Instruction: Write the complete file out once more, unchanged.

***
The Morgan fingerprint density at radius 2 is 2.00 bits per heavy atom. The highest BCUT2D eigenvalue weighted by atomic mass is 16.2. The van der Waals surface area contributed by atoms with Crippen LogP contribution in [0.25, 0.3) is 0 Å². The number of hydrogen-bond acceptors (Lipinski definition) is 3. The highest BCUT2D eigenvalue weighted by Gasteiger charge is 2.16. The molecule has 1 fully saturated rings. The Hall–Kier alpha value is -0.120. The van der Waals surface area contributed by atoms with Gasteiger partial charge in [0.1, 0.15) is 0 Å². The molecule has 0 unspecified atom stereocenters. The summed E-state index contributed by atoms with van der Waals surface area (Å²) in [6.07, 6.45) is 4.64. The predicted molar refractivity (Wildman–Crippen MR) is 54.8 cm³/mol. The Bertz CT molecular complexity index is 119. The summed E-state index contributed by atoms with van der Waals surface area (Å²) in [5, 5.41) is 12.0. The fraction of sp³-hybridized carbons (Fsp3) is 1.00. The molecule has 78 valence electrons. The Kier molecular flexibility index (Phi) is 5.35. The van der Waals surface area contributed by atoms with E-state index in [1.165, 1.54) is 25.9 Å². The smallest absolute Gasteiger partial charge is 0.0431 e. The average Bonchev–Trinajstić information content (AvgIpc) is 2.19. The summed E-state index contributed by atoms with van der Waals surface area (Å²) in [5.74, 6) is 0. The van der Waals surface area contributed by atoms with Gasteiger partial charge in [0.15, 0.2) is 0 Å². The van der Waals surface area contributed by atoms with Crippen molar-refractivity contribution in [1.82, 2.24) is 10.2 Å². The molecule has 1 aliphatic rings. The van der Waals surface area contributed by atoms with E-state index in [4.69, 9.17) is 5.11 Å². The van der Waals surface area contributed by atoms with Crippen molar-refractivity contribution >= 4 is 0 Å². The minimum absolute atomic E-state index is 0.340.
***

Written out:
The Morgan fingerprint density at radius 2 is 2.00 bits per heavy atom. The highest BCUT2D eigenvalue weighted by atomic mass is 16.2. The van der Waals surface area contributed by atoms with Crippen LogP contribution in [0.25, 0.3) is 0 Å². The number of hydrogen-bond acceptors (Lipinski definition) is 3. The highest BCUT2D eigenvalue weighted by Gasteiger charge is 2.16. The molecule has 1 fully saturated rings. The Hall–Kier alpha value is -0.120. The van der Waals surface area contributed by atoms with Gasteiger partial charge in [0.1, 0.15) is 0 Å². The molecule has 0 unspecified atom stereocenters. The summed E-state index contributed by atoms with van der Waals surface area (Å²) in [6.07, 6.45) is 4.64. The predicted molar refractivity (Wildman–Crippen MR) is 54.8 cm³/mol. The Bertz CT molecular complexity index is 119. The summed E-state index contributed by atoms with van der Waals surface area (Å²) in [5, 5.41) is 12.0. The fraction of sp³-hybridized carbons (Fsp3) is 1.00. The molecule has 78 valence electrons. The Kier molecular flexibility index (Phi) is 5.35. The van der Waals surface area contributed by atoms with E-state index in [1.165, 1.54) is 25.9 Å². The smallest absolute Gasteiger partial charge is 0.0431 e. The average Bonchev–Trinajstić information content (AvgIpc) is 2.19. The summed E-state index contributed by atoms with van der Waals surface area (Å²) in [5.74, 6) is 0. The van der Waals surface area contributed by atoms with Gasteiger partial charge in [0.15, 0.2) is 0 Å². The van der Waals surface area contributed by atoms with Crippen molar-refractivity contribution in [1.82, 2.24) is 10.2 Å². The molecule has 1 aliphatic rings. The van der Waals surface area contributed by atoms with E-state index in [4.69, 9.17) is 5.11 Å². The van der Waals surface area contributed by atoms with Crippen molar-refractivity contribution >= 4 is 0 Å². The minimum absolute atomic E-state index is 0.340.